National organizations are raising the stakes and the pressure on GOP lawmakers in Missouri to vote on a so-called “right to work” law, which would bar making union membership a requisite of a job.
Unions and Democrats say “right to work” allows non-union employees to share the benefits of union membership without having to pay dues. Backers say “right to work” favors businesses and keeps workers from being forced to join a union.
House Majority Floor Leader John Diehl (R-Town and Country) says the bill was going to be brought up Wednesday but he was asked to hold off by Speaker Tim Jones (R-Eureka) and others.
“The Speaker and the bill sponsor believed that there are some improvements that can be made in the ballot language, so they asked me to hold off on it,” says Diehl. “Assuming that the ballot language issue gets corrected, my plan would be to go to it on Wednesday of next week.”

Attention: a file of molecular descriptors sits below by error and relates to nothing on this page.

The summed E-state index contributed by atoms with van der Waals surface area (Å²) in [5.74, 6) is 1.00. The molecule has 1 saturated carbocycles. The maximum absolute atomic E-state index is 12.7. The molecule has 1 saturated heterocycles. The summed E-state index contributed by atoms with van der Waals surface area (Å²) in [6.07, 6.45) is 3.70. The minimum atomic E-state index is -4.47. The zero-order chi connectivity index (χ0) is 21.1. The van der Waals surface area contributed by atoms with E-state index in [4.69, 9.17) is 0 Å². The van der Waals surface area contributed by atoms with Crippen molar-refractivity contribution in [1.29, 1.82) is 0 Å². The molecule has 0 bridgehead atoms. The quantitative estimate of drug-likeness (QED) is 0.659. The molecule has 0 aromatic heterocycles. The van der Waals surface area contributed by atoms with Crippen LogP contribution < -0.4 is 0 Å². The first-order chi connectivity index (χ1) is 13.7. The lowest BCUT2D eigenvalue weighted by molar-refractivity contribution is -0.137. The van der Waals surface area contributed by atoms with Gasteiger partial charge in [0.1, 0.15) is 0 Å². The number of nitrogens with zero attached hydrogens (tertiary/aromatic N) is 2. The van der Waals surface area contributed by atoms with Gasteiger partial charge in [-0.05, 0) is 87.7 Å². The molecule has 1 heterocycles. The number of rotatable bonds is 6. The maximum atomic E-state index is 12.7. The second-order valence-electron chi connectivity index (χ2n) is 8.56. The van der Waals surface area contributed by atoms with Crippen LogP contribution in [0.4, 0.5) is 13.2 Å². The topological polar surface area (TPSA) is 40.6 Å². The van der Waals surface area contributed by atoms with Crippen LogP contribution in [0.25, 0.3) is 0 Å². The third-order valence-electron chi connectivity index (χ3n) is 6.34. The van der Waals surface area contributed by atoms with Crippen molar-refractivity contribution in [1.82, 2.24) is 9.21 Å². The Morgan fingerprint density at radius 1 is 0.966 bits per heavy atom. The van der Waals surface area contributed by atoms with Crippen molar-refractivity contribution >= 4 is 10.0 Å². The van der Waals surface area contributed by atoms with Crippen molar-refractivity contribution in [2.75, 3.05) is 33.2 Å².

Jones says he is confident that there is support for “right to work” in his caucus.
“If you look at our caucus of currently 108 people, I can definitely say there is a strong majority of that 108 that wants us to have a vote on that issue this year and move that bill forward.”
Diehl thinks the vote will be close, and Thursday’s House vote to pass what supporters call “paycheck protection” legislation could be seen as supporting that prediction. The bill passed 83-69 but 17 Republicans voted against it.
Called “paycheck deception” by Democrats and unions, the bill would require that workers annually sign off on whether unions can take dues out of employee’s checks. Opponents argue such deductions are already voluntary.
Jones has called “paycheck protection” a way to get to the goal or right-to-work.